By Roy L Hales
Originally published on The ECO Report
There was only one problem confronting Borrego Solar, when they built the largest, city-owned solar array on a convention center in North America. The original design was too heavy for the roof.
The installation covers 300,000 square feet on the rooftop of Exhibit Halls A, B and C at the Anaheim Convention Center, in California. There are 7,908 solar panels.
“That’s when the building’s load became a big concern and it was brought to our attention that some of the exhibiting companies that come to the convention center throughout year, might need to hang heavy equipment from the rafters and roof within the exhibit hall. This required a third party structural engineering firm to perform a load analysis before we’d proceed with the installation, and the revised design by Borrego Solar was the best way to proceed.”“The RFP, administered by the consulting group, called for multiple inverters and several points of interconnection to the grid,” a company spokesperson explained. “Borrego Solar’s engineers thought this might be problematic, because it’s usually best to consolidate your connection points given that it is more cost effective, there are fewer logistics and moving parts, and results in a less heavy array. Inverters are heavy, and since these would be on the roof, we’d need to have them ballasted with concrete. This is a lot of weight that wasn’t originally being factored into the load limitations of the convention center itself. The system is already “heavier” than others, because it too is ballasted, and the solar modules are anchored to the roof by weight and not by penetrations, adding more weight to the roof as well.”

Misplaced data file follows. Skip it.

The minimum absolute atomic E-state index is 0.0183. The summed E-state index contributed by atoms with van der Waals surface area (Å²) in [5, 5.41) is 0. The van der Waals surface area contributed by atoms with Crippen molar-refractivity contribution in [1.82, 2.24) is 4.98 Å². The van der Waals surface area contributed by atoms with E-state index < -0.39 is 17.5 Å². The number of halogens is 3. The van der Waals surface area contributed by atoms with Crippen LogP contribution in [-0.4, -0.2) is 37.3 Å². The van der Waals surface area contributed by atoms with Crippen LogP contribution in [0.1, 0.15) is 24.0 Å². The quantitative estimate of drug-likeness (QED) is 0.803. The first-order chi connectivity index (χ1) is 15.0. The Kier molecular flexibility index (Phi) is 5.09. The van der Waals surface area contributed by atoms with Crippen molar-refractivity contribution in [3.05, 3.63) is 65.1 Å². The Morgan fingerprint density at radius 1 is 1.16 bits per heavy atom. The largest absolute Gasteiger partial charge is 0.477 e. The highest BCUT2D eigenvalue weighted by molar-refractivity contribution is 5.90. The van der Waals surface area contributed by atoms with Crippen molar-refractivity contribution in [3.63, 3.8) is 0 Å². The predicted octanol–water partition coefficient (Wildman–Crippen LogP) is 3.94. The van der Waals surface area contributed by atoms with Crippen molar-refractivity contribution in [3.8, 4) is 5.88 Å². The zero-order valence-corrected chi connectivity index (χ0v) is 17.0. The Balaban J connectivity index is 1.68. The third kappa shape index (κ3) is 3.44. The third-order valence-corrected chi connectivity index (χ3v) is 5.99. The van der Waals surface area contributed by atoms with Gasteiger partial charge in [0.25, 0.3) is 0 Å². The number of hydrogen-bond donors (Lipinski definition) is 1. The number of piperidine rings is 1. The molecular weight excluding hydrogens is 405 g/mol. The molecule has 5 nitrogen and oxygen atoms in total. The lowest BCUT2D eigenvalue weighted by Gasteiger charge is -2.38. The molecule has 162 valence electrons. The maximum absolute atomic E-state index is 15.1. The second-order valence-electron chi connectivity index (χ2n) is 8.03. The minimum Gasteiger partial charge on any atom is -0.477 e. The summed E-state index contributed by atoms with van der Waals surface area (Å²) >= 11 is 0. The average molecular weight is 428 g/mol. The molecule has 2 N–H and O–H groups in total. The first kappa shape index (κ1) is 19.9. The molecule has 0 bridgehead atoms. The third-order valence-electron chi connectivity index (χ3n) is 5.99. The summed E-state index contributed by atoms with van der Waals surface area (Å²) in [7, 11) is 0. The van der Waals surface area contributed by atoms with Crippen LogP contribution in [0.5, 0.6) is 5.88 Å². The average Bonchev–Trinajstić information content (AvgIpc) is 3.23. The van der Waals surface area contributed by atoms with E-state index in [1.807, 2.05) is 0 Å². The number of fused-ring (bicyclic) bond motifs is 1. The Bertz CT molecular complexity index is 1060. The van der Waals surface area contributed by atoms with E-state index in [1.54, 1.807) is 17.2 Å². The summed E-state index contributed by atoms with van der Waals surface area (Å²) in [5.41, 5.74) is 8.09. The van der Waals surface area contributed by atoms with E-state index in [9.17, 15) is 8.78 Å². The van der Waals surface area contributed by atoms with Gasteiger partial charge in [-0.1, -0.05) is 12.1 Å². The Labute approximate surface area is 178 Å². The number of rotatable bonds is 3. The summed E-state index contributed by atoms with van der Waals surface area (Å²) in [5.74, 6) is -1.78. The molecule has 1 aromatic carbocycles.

The project’s dedication ceremony was held this week. According to the joint press release:
The system will generate an estimated 3.6 million kilowatt-hours of electricity annually — enough energy to power 600 homes for a year. Anaheim Public Utilities is incorporating the project into its renewable energy portfolio. The installation marks the building’s newest sustainability feature; the LEED certified Convention Center maintains a commitment to sustainability through initiatives such as an on-site recycling program, a farm-to-fork culinary program, an on-site composting facility and a rooftop herb garden.
“The City of Anaheim has always sought to take the lead with projects that demonstrate government entrepreneurship and this partnership reflects the success of this effort,” said Tom Morton, executive director of the City of Anaheim’s Convention, Sports & Entertainment Department. “We appreciate the partnership with our Public Utilities and welcomed this opportunity, which benefits not only our residents, but further enhances the Convention Center’s sustainability program.”
“Installing solar on the Convention Center furthers the City’s commitment to renewable energy initiatives,” said Dukku Lee, general manager of Anaheim Public Utilities. “The City was able to add a cost-effective renewable resource that utilizes the abundant sunlight we are fortunate to have in this region.”
“Throughout the contract and construction process, we witnessed firsthand the commitment and enthusiasm of the City, utility and Convention Center leaders to ensure the success and quick development of this project,” said Mike Hall, CEO of Borrego Solar. “It’s communities like Anaheim that will enable California to meet its renewable energy mandates and continue leading the way on clean energy deployment.”
Aside from the original design of the roof, there were no challenges.
Borrego was one of the bidders in January 2013. They were was awarded the contract, the following August, because their proposal was considered “the most advantageous to complete the project for the city.”
They started construction, after all the permits were finalized and approved, in January 2014.
A crew of anywhere from 5-35 Borrego personal were on any given day. There were electricians, the medium voltage workers, trenchers, fencers, temporary fencers, roofers, concrete works and asphalt guys.
“It takes a village,” the company spokesperson said.
A spokesperson for the city added that, “There were no surprises associated with this project—it took just four months to construct and was completed on time and on budget.“